Carnegie Unveils a New Showroom Concept in Chicago’s Merchandise Mart

A new Carnegie showroom at the Merchandise Mart will debut for Neocon 2014. Situated on the 10th floor and spanning 1,800 feet this space draws its inspiration from the essence of the Carnegie brand—our love and passion for the creative process.

New York—A new Carnegie showroom at the Merchandise Mart will debut for Neocon 2014. Situated on the 10th floor and spanning 1,800 feet this space draws its inspiration from the essence of the Carnegie brand—our love and passion for the creative process.

Marquardt+ was engaged to imagine and design a space that drew outside the lines of the typical textile showroom. They concluded that exposing the space through demolition as construction would be a wonderful physical manifestation of Carnegie’s design approach: an in progress solution that is always evolving.

The idea of demo as construction is not a new idea but the approach was fresh. Rather than work against the space, much of what was there previously was left or altered slightly to support the Carnegie brand. Exposing a mix of materials that had been used in the space over many decades has left an eclectic variety of surfaces and details that create a sense of finding something new each time you enter.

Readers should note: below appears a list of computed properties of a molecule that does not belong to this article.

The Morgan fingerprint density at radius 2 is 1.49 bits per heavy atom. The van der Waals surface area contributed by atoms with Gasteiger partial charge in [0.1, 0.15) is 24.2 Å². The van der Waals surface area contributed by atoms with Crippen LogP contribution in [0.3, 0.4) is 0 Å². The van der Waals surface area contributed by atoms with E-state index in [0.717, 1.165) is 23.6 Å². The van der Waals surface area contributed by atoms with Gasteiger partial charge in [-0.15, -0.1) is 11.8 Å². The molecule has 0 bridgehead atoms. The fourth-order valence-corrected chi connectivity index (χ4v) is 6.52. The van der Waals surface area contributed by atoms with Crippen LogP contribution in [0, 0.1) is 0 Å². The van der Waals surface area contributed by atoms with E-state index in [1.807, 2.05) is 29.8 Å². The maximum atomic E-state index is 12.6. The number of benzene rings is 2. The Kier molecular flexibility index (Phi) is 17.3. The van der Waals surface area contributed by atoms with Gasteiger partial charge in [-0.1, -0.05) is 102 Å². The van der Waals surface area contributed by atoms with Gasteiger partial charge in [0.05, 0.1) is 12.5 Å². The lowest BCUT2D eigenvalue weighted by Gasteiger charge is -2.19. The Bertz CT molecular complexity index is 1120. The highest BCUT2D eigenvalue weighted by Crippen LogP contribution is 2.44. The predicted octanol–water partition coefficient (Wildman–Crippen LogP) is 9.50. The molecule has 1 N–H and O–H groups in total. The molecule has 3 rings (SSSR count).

Mirroring Carnegie’s approach to product development and discovery, the space was not a finished vision at the start and the outcome is as reflective of the process as it is of any original intention.

The design of the large custom furniture and display components blend a modernist/industrial slant into the highly textured decomposition of the walls. Akin to the idea of the “kitchen as the heart of a home”, there is a large communal table where clients can blend work and hospitality. Large windows bring daylight flooding in helping highlight Carnegie’s strong window textile offering. Sustainability and rustic touches are paired with clean glass and bracing details along with LED display lighting.

The “un” finished space by Marquardt+ draws dramatic parallels to the culture and process orientation of Carnegie.

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